Speakers 10 years old or older that can compete with todays best,

I attend High End Audio Shows whenever I get a chance.  I also regularly visit several of my local High End Audio parlors, so I get to hear quite a few different speaker brands all the time.  And these speakers are also at various price points. Of course, the new speakers with their current technology sound totally incredible. However, I strongly feel that my beloved Revel Salon 2 speakers, which have been around for over ten years, still sound just as good or even better than the vast majority of the newer speakers that I get a chance to hear or audition in todays market.  And that goes for speakers at, or well above the Salon 2s price point. I feel that my Revel Salon 2 speakers (especially for the money) are so incredibly outstanding compared to the current speaker offerings of today, that I will probably never part with them. Are there others who feel that your beloved older speakers compare favorably with todays, newfangled, shinny-penny, obscenely expensive models?



you got my attention. I love my IRS Betas but I’m always looking for improvements. We have corresponded about implementation of DSP before to see if I find improvements (still having issues getting good readings thus process stalled). 

Now, I’m intrigued by the Pre-8 and wouldn’t mind being a Beta tester. I wonder how it could be implemented on my system. If it works, I guess my Allnic pre could be for sale…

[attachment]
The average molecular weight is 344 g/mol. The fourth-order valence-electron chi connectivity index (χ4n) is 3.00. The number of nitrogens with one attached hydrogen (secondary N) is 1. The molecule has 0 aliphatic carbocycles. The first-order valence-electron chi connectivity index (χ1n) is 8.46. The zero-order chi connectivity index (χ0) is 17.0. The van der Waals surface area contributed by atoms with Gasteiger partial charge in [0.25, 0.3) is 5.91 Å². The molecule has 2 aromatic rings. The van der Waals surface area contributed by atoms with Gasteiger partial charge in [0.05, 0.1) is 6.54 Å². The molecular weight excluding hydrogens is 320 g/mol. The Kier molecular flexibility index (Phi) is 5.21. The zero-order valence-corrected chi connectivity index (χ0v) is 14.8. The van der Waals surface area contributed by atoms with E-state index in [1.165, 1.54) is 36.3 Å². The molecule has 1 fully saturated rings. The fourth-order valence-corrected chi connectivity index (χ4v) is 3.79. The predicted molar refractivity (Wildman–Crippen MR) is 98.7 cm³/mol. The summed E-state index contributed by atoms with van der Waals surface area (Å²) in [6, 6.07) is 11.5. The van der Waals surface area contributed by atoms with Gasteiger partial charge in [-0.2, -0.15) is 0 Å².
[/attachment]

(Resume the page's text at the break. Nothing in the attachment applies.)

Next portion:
is there a specific page for the beta tester program?  I looked with no luck. 

BTW, I have lived with AR3a which were nice for the time, moved into DQ10 which were a massive improvement, DCM TW which were nice, Mirage M3 which gave way to M1, to IRS Beta which were out aside during a stage in a smaller home and replaced with Aerial 8b.  Now back to the Betas and the 8b are on a secondary system  

thanks!  Juan

I was at an estate sale last year where the owner was selling his DCM Time Windows for $60. There wasn't a buyer for them. It seems the brand has been forgotten, unlike the Spendor and Klipsch products. I still have a pair of Spendor BC2's with their crossovers at 3K and 13K. Lovely. But I have no space for them, and listen instead  to what I can afford from KEF.

There are many fine speakers to listen to and many not so fine. However, once you get to listening for a long years those become your reference and that's fine but we can never own the best, why because it's subjective.  There are a lot of fine speakers and even ones you can afford.


I've been trying out a used set of ProAc D25's about 15 years old now. I need a speaker to stand in while i look for something more permanent after selling my Spendor D9.2's. So I'm saving up for a while and thought the D25's would be a fine stand in for a year. They are quite nice if I was honest.